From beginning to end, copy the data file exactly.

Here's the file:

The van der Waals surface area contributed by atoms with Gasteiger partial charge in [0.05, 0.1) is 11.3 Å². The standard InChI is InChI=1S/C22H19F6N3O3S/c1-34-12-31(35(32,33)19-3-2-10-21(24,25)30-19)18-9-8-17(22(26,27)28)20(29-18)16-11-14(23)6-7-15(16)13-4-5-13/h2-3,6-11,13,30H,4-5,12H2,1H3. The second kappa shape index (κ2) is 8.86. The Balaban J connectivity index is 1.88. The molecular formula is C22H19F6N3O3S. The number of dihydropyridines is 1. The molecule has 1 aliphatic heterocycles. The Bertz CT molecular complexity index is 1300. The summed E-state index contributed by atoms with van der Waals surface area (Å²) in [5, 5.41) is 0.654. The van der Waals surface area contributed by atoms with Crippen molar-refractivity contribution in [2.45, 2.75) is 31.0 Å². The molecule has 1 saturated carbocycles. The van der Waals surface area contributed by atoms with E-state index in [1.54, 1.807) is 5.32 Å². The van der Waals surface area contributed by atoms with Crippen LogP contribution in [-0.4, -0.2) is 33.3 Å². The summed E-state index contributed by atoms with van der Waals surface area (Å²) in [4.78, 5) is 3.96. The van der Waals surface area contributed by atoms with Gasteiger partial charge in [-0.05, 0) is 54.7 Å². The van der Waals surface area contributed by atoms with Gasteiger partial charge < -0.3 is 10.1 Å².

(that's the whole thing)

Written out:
The van der Waals surface area contributed by atoms with Gasteiger partial charge in [0.05, 0.1) is 11.3 Å². The standard InChI is InChI=1S/C22H19F6N3O3S/c1-34-12-31(35(32,33)19-3-2-10-21(24,25)30-19)18-9-8-17(22(26,27)28)20(29-18)16-11-14(23)6-7-15(16)13-4-5-13/h2-3,6-11,13,30H,4-5,12H2,1H3. The second kappa shape index (κ2) is 8.86. The Balaban J connectivity index is 1.88. The molecular formula is C22H19F6N3O3S. The number of dihydropyridines is 1. The molecule has 1 aliphatic heterocycles. The Bertz CT molecular complexity index is 1300. The summed E-state index contributed by atoms with van der Waals surface area (Å²) in [5, 5.41) is 0.654. The van der Waals surface area contributed by atoms with Crippen molar-refractivity contribution in [2.45, 2.75) is 31.0 Å². The molecule has 1 saturated carbocycles. The van der Waals surface area contributed by atoms with E-state index in [1.54, 1.807) is 5.32 Å². The van der Waals surface area contributed by atoms with Crippen LogP contribution in [-0.4, -0.2) is 33.3 Å². The summed E-state index contributed by atoms with van der Waals surface area (Å²) in [4.78, 5) is 3.96. The van der Waals surface area contributed by atoms with Gasteiger partial charge in [-0.05, 0) is 54.7 Å². The van der Waals surface area contributed by atoms with Gasteiger partial charge < -0.3 is 10.1 Å².